Looking for your next testing role? With decades of CV-browsing experience, a specialist IT recruiter shows how to turbo-charge your software tester CV.
Are you on the look out for your next software testing job? Whether you’re new to the profession or armed with years of experience, crafting the ultimate CV to help you land that next role is rarely an easy feat.
From your education and certifications to your experience and employment, there is a lot of essential information that IT recruiters and employers will be looking for from your CV. Ensuring that all of these essentials are positioned up-front and centre could make all the difference to your career prospects.
Having co-run a specialist IT recruitment agency for nearly 30 years, I’ve seen it all (and then some) when it comes to CVs – the good, the bad and the ugly. Hopefully these pointers will help you when it comes to perfecting your software testing CV. Look at it as a sort of ‘recruiter’s perspective’ as it were.
Let’s get stuck in…
1) Certification – ISTQB, ISEB, etc.
Your certifications are amongst the most important details to share on your software tester CV (Most commonly known are the ISTQB certifications). They are an easy reference to show that you work within best practice guidelines, deliver quality consistently and have attained a certain level of experience and expertise. There are a wide range of qualifications out there, depending on your skill level, specialist area and certification body, so make sure your certificates reflect what you’re capable of professionally and position them to appear prominently on your CV.
2) Systems tested – e.g. banking, insurance, etc.
Not all systems function in the same way, which means that if you’re applying for a role in a specific industry, highlighting your specialist subject is very important. From media and finance, to healthcare, telecommunications and transport, make sure you clearly state your key area of expertise (if it is relevant) and highlight any connected experience to help get your foot in the door. If you don’t tell them, you can’t expect them to guess.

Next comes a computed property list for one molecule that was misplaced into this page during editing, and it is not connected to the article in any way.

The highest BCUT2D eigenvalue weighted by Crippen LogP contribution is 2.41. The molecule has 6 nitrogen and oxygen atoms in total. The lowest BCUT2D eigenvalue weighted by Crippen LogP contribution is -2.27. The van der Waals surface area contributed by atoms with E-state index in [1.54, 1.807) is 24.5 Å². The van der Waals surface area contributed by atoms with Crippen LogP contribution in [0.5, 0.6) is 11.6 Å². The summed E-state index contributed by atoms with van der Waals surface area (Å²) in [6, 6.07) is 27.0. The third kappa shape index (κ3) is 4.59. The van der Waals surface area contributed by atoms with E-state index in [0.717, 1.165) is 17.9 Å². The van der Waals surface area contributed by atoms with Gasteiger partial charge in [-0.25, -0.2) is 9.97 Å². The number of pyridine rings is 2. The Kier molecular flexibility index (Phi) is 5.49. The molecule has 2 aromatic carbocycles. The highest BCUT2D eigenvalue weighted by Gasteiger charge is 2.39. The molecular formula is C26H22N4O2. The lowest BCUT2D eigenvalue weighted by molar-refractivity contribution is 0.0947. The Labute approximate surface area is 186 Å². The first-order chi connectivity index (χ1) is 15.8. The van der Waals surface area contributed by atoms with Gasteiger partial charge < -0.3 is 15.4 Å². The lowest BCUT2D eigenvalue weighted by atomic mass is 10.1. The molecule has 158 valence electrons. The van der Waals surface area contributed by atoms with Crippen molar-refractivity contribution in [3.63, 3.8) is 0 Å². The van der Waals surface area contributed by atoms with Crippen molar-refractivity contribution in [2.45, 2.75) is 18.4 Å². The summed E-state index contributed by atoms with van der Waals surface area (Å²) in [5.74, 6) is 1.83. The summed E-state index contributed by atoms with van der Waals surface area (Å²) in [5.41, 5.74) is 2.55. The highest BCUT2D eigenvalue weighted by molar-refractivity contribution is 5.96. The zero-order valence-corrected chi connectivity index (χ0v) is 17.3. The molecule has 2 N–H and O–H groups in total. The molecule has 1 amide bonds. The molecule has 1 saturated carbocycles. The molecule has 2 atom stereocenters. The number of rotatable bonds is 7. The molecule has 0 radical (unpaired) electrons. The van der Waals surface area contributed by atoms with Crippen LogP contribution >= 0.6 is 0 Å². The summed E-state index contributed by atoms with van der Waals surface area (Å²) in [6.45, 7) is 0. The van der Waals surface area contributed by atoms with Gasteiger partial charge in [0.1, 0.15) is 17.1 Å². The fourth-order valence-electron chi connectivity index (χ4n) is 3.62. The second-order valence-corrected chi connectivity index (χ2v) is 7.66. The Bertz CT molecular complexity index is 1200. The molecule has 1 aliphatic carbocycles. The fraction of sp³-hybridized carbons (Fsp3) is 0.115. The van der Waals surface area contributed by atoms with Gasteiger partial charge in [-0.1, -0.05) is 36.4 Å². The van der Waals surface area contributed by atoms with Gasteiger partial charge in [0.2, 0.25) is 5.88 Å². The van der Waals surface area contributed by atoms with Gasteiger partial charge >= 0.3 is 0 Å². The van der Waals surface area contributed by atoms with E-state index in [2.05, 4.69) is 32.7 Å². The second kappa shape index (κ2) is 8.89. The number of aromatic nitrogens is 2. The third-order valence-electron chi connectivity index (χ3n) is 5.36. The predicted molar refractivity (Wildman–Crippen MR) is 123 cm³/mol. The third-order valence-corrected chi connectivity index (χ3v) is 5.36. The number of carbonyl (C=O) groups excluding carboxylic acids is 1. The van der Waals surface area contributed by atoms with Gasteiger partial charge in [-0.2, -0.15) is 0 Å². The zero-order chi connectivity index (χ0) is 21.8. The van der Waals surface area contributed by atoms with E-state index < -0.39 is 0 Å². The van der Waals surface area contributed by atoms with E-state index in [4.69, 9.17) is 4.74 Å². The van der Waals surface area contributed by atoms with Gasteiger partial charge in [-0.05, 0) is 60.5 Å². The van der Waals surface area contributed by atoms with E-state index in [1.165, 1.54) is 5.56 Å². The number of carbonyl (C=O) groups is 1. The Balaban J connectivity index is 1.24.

3) Software tested – e.g. Java, PHP, Oracle
Don’t forget to include the different programming languages that you can debug on your CV. You may not be able to programme fluently in these languages, but if you can competently test them and pinpoint any bugs, then these capabilities need to be listed to show off your competence and suitability.
4) Levels of testing – e.g. unit, integration, systems, smoke, etc.
It’s also important to highlight the levels of testing that you are capable of conducting and have experience of running. Whether that’s smoke testing (also known as build verification testing), rigorous unit testing or wider systems testing, make sure you clearly state your abilities to show potential employers that you’re the right person for their role.
5) Type of testing – automated, manual
Can you run automated software tests? What about manual software tests? How about both? In most cases employers will be searching for a candidate who can handle both testing types, so be sure to list both capabilities and provide evidence that supports both skills.
6) Software used to perform tests – e.g. Selenium, SQL, etc.
Which software testing tools can you work with to ensure quality, fix problems and identify issues? Your CV should clearly list all the pieces of software that you have had experience with, from Selenium to SQL – the wider your experience and the more tools you’re comfortable with, the more opportunities will be open to you.
7) Experience with certain software tools – e.g. TestLodge
It might also be worth mentioning which software testing tools you use or have used in the (recent) past. So if you use test case management software and you have experience using TestLodge or a similar alternative, then it’s worth noting it. It might be the case that the employer – and your future manager/colleagues – also use that tool, which could be yet another added incentive to hire you over somebody else.
Make sure that you read job descriptions carefully and ascertain which software types your prospective employer most frequently uses in order to place the programs most relevant to them at the top of your list, right under their nose!